Given that we’re supposed to be hitting the high twenties in Centigrade this week, and it felt particularly humid when I opened the doors and windows today, I thought I’d put a few tips on the blog about how to help birds and other wildlife during particularly warm spells.
I took this photo of a Dunnock through my window an hour or two ago. I saw Collared Doves on the fence adopting similar positions earlier this morning. They were spreading their feathers and panting.
Birds don’t have sweat glands like us, so they use other behavioural adaptations to keep cool such as (taken with thanks directly from the about birds website):
- Panting: Just like dogs, wild birds will open their bills and pant to help dissipate heat on a hot day. As they get hotter, their panting may increase in speed or they may open their bills even further for greater cooling.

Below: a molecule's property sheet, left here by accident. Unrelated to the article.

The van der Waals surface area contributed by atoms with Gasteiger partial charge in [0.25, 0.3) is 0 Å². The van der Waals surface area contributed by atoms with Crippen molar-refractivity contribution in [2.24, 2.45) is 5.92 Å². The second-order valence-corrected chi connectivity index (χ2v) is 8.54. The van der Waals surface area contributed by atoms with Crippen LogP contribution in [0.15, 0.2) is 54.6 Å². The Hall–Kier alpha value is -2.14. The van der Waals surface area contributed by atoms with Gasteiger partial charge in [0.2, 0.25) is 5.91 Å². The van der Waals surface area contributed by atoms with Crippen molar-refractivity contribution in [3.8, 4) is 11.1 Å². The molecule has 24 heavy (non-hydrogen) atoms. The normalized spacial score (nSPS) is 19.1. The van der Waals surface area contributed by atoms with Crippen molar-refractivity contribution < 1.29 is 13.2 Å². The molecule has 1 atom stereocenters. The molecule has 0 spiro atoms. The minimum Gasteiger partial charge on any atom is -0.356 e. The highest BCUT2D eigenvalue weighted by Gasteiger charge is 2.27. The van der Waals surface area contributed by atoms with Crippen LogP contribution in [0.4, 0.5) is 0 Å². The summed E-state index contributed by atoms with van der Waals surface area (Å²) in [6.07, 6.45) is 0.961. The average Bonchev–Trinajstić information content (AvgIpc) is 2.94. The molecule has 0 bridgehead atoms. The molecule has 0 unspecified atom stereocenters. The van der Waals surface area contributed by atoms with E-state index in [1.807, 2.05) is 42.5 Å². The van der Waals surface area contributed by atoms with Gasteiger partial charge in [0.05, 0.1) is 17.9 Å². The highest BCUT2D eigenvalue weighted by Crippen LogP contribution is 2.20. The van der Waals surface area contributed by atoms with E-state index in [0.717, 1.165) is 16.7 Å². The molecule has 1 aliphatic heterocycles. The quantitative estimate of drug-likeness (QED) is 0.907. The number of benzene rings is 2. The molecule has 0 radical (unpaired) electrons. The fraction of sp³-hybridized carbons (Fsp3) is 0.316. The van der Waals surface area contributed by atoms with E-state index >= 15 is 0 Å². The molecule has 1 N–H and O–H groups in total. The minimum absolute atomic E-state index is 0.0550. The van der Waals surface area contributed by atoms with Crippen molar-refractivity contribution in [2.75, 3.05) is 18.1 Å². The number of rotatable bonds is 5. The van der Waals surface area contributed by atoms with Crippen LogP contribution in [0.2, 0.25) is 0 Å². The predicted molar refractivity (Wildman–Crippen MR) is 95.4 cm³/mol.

- Activity Level: Birds will adapt their daily activities to suit the climate. On a very hot day or in warmer climates, birds are less active during the hottest hours and more active when the sun is lower and the air cooler.
- Seeking Shade: More birds can be found in shady areas during the hottest times of the year, particularly near water sources and low to the ground. The more layers of branches and leaves above the ground, the more heat will be absorbed and the cooler the shade will be.
- Soaring: Birds of prey often soar at higher altitudes on the hottest days. While this does not get them out of the sun, the air temperatures are much colder at great altitude, which keeps the bird cooler.
- Bathing: Many backyard birds and songbird species will bathe in hot weather to cool their bodies with water. They may simple walk through the water or shake it over their bodies with head twists and wing flutters. Waterfowl will frequently dive beneath the surface to get thoroughly wet in the heat.